ABOUT THE AUTHOR: Helen Mendoza is a film/video producer, writer, and photographer. She is a vocalist and a founding member of Vox Femina Los Angeles. She is also a mother of two and lives in Los Angeles with her wife.
Lloyd Suh’s new play, The Chinese Lady, takes us on a journey with the first Chinese woman to set foot in the United States. Her name was Afong Moy. She arrived in 1835 at the age of 14 and was put on display as “The Chinese Lady.” The cost of admission? 25 cents for adults, 10 cents for children. Co-produced by Ma-Yi Theater Company and the Barrington Stage Company, the cast of two–Shannon Tyo and Daniel Isaac–takes the audience on a journey through Afong’s life.
Afong (played by Shannon Tyo), we are told, comes from a well-off family, the youngest of seven, and has bound feet–making her a curiosity to New York audiences. Her family sold her into two years of service with American merchants. We are quickly introduced to Atung (played by Daniel K. Isaac), her translator, who we are told speaks both Chinese and English. Most of the speaking stays with Afong, with occasional interjections from Atung that bring warmth and comedy and humanity to these largely forgotten historic figures.
We follow Afong as she ages, but remains on display, even meeting President Jackson. Her optimism begins to waver, her clothes changes, and still she thinks about relations between the U.S. and China, between her and her audience. Towards the end, the play rapidly casts its audience through Chinese American immigration history via Afong–1882 Exclusion Act, the Geary Act, and on–before jumping to the present. This is an important lineage, but I felt this contemporary jump overly much and a bit didactic.
Still, Suh’s play seeks to dive into and through our constant conversations about identity and cross-cultural understanding and belonging and otherness, all the while weaving in our collective past. And that makes it worthwhile.
The Chinese Lady is playing at Theatre Row (410 W. 42nd Street) through Sunday, November 18. Cost: $30-$42.25. Tickets are available by calling 212-239-6200; or online at: www.telecharge.com/Off-Broadway/The-Chinese-Lady/ or through TodayTix at https://www.todaytix.com/x/nyc/shows/12360-the-chinese-lady#noscroll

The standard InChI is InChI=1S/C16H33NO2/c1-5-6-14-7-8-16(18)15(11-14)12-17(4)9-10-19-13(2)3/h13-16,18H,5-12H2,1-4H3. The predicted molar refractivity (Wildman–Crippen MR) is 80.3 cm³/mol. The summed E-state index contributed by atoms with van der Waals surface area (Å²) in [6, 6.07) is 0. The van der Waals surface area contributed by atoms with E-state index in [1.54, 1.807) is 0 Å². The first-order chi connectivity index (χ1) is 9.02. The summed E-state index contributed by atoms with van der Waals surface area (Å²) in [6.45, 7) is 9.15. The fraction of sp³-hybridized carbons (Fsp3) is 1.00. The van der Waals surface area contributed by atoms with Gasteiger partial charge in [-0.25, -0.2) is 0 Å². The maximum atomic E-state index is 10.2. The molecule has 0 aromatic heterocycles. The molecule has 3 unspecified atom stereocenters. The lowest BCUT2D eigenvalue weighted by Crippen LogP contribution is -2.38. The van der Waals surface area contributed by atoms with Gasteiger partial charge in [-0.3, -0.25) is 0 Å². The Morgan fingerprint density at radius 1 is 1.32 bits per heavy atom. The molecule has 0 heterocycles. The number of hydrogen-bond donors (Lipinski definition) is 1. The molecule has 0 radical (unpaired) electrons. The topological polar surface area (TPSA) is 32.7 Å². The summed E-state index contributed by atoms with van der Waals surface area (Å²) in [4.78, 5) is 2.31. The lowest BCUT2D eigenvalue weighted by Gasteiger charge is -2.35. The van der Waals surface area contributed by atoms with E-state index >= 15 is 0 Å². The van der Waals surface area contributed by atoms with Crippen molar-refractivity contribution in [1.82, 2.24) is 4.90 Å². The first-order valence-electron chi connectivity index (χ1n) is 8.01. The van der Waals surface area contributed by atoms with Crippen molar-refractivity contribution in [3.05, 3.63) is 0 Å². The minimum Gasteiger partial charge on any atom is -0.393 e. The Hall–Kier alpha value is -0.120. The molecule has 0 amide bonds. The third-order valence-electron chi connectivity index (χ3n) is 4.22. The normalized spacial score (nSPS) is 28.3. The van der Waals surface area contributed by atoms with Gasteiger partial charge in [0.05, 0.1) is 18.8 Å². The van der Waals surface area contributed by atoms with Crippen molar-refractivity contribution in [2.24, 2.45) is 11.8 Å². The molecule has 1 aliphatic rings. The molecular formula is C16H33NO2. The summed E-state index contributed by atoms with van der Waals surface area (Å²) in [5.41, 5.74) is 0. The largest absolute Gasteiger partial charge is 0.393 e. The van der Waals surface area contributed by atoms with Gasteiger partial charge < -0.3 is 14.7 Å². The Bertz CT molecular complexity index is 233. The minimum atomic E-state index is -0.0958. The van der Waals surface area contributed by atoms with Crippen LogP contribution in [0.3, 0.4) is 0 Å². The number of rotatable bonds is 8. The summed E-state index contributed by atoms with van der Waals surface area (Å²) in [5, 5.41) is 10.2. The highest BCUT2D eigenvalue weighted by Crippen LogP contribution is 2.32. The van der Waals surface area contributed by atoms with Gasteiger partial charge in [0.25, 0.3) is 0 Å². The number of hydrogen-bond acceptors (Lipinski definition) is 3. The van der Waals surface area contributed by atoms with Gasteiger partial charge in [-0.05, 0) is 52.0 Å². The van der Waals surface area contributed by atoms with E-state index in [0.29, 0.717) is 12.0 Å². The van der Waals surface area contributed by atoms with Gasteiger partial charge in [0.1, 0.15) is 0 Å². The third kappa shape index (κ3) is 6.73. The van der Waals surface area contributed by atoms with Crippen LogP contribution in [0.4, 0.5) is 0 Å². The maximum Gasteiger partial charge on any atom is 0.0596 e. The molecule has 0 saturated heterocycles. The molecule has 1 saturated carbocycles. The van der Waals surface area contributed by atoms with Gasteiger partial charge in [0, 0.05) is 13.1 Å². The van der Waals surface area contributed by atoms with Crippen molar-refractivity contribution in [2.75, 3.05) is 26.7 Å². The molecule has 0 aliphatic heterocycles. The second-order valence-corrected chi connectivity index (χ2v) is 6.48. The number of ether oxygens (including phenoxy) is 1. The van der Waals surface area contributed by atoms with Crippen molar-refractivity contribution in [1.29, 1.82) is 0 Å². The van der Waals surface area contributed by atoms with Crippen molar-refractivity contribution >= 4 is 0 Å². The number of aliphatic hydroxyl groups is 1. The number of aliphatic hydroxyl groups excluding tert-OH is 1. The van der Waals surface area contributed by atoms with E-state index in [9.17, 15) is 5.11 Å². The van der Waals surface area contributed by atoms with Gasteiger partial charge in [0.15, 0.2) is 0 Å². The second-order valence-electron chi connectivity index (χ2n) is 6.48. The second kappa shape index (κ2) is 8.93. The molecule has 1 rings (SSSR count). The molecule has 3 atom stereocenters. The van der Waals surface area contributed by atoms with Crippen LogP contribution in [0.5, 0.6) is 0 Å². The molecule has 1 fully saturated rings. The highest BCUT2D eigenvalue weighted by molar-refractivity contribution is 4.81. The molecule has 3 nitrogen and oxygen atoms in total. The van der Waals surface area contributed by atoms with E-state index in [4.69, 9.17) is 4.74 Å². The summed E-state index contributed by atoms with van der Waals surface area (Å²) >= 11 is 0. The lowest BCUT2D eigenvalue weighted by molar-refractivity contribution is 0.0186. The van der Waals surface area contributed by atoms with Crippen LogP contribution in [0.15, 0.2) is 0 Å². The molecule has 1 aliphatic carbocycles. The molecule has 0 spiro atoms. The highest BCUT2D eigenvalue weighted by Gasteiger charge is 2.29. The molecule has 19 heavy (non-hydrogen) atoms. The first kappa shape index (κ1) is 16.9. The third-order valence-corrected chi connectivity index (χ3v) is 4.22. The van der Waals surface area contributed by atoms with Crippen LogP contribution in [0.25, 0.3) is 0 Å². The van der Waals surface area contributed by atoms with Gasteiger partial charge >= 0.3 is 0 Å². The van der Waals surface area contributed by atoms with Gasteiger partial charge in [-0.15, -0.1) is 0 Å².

Photo by Eloy Garcia
“With more than 3 million subscribers on YouTube now, and 500 million-plus views, Wong Fu Productions — created by college friends Wang, Wesley Chan, and Ted Fu — has ambitious credits to their name that includes multiple web series (including a YouTube Red series starring “Glee” alum Harry Shum, Jr.), music videos, and two feature-length films (their most recent one hit Netflix in 2016).”
Wong Fu became a viral YouTube sensation back in 2006 with their first original waaaay back in 2006 with ‘Yellow Fever.’ I think my favorite Wong Fu video though has to be the VERY well produced and HILARIOUS (at least to me) ‘Asian Bachelorette.’
“”Yappie” is a single-camera comedy that explores the social and racial issues related to the contemporary Asian American experience from the perspective of Andrew and his bubble of friends who are all “yappies”[a slang word to describe a “young Asian professional who acts like a yuppie.”].
Asian Americans are an often overlooked minority in the US for a variety of reasons, and we’re creating a show to examine and share these causes and their effects on an entire generation.”
I watched all five episodes as the episodes were released and really enjoyed the series. I think Yappie does try to explore, often in a humorous way, the typical arguments around the whole Asian American dating dynamics and inter-racial issues around that have been around since the beginnings of the Internet (if you remember USENET news and soc.culture.